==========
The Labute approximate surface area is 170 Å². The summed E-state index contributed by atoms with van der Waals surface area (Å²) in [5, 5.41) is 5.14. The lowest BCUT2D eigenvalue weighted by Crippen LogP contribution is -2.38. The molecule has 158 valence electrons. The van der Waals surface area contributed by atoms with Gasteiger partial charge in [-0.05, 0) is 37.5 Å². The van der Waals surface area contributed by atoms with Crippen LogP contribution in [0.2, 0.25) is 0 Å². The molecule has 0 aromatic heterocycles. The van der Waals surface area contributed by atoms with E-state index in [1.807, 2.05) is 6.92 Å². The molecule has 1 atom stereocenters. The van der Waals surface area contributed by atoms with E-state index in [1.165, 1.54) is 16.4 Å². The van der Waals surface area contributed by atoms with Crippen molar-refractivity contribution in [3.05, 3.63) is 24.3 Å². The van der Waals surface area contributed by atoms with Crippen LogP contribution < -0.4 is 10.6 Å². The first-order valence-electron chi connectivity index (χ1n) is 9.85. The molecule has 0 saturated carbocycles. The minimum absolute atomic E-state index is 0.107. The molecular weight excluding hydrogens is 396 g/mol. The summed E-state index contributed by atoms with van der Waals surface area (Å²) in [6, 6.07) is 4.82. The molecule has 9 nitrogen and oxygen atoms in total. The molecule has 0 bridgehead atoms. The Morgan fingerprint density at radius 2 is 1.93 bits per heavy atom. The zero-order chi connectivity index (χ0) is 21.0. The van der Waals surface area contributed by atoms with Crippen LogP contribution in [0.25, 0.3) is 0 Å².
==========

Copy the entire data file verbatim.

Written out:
The Labute approximate surface area is 170 Å². The summed E-state index contributed by atoms with van der Waals surface area (Å²) in [5, 5.41) is 5.14. The lowest BCUT2D eigenvalue weighted by Crippen LogP contribution is -2.38. The molecule has 158 valence electrons. The van der Waals surface area contributed by atoms with Gasteiger partial charge in [-0.05, 0) is 37.5 Å². The van der Waals surface area contributed by atoms with Crippen LogP contribution in [0.2, 0.25) is 0 Å². The molecule has 0 aromatic heterocycles. The van der Waals surface area contributed by atoms with E-state index in [1.807, 2.05) is 6.92 Å². The molecule has 1 atom stereocenters. The van der Waals surface area contributed by atoms with E-state index in [1.165, 1.54) is 16.4 Å². The van der Waals surface area contributed by atoms with Crippen molar-refractivity contribution in [3.05, 3.63) is 24.3 Å². The van der Waals surface area contributed by atoms with Crippen LogP contribution < -0.4 is 10.6 Å². The first-order valence-electron chi connectivity index (χ1n) is 9.85. The molecule has 0 saturated carbocycles. The minimum absolute atomic E-state index is 0.107. The molecular weight excluding hydrogens is 396 g/mol. The summed E-state index contributed by atoms with van der Waals surface area (Å²) in [6, 6.07) is 4.82. The molecule has 9 nitrogen and oxygen atoms in total. The molecule has 0 bridgehead atoms. The Morgan fingerprint density at radius 2 is 1.93 bits per heavy atom. The zero-order chi connectivity index (χ0) is 21.0. The van der Waals surface area contributed by atoms with Crippen LogP contribution in [0.25, 0.3) is 0 Å².